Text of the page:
The modern superstitions surrounding Mexico’s were-coyote-like nagual seem to be a mixture of pre-Columbian Aztecan myths and European werewolf myths introduced by the influx of Spanish culture during the Colonial Period. How did these pre-existing myths, ancient or modern, influence the writing for Feeding Ground?

While our comic acknowledges a rich back-story of the historic collision of pre-Columbian and European myths present in this region our comic is set firmly in the present. It deals more with modern themes such as Capitalism, which has created new circumstances for both the rich and the poor and thus requires new acts of rebellion, new kinds of myths. But, at the same time, Pre-modern myths were an outgrowth of slave economics and created very specific desires, most importantly freedom and the promise that the oppressed could one day live a better life. Our story is influenced by this struggle, not only to believe in this myth, but be the driving fuel behind why ordinary men and women leave everything behind, to walk towards what history has called the “Promise land.” The idea, for those that there is no greater freedom than the ability to transform one’s circumstances (or body), to have a will stronger than the modern man, or even wreak havoc on the town that wronged you or someone you love is very appealing.

A few months ago, Swifty mentioned that werewolves were “the least represented monster” during the “Horror Renaissance” of the previous decade. There was certainly a lack of compelling werewolf stories and movies during that time. Why do you suppose that was? Is it harder to tell an interesting story about werewolves than it is to write about other horror creatures?

Swifty: Werewolves have been beholden to specific rules of transmogrify that are limiting as opposed to liberating. The conception of the moon as catalyst and silver bullets and wolf’s bane as destructive agents have created a lumbering monster that is at best horrified by its own existence and at worst has stripped  the agent of free will completely. Without the choice of transformation there is an absence of moral questioning. That is an insipid beast. This has also led to individuation of the creature that is frankly clumsy. This beast seemed to fall out of fashion because it had been marginalized as a creature with both limited ability and visual inventiveness. Something like the Predator was frankly way cooler.  A werewolf never appeared sillier than Jack Nicholson leaping from window sills in Mike Leigh’s Wolf.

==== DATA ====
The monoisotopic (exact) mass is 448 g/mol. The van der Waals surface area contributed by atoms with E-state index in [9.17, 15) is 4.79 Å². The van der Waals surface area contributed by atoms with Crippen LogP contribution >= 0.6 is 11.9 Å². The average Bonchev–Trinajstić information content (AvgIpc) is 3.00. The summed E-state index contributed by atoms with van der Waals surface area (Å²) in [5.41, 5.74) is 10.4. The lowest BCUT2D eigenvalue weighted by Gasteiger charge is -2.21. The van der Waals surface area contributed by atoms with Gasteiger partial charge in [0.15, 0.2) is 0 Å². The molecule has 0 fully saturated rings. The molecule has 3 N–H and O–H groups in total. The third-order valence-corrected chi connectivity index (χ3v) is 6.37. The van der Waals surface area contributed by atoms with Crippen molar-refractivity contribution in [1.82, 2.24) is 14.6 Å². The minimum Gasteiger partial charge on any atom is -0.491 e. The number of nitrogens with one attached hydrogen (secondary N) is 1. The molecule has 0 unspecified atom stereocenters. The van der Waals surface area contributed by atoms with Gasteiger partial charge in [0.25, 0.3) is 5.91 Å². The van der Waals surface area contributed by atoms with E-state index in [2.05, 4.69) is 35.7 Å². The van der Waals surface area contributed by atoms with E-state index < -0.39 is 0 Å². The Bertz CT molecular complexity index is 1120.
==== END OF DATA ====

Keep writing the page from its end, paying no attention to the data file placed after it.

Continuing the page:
I think an equally fair question is why was horror marginalized to a fringe between the mid-eighties and mid-nineties? The werewolf has worked in a comedic context (American Werewolf in London) and also as a metaphor for puberty (Ginger Snaps) but with the destruction of the concept of the pack, family loyalty, obligation you are no longer exploring what is most fascinating about a group dynamic; the basic need for individuation among a mass and culpability. This conceit is something wrought with drama. The pack versus the individual was tackled with incredible success in my mind in the book Sharp Teeth. Obligation to a group and the need for security amongst the huddled is something so primal and universal that it transcends being human, and is linked directly to the animal world. This is a horrible thought in its own right. The werewolf presents the opportunity to reflect the neediness of existence, and the compromises we make to belong.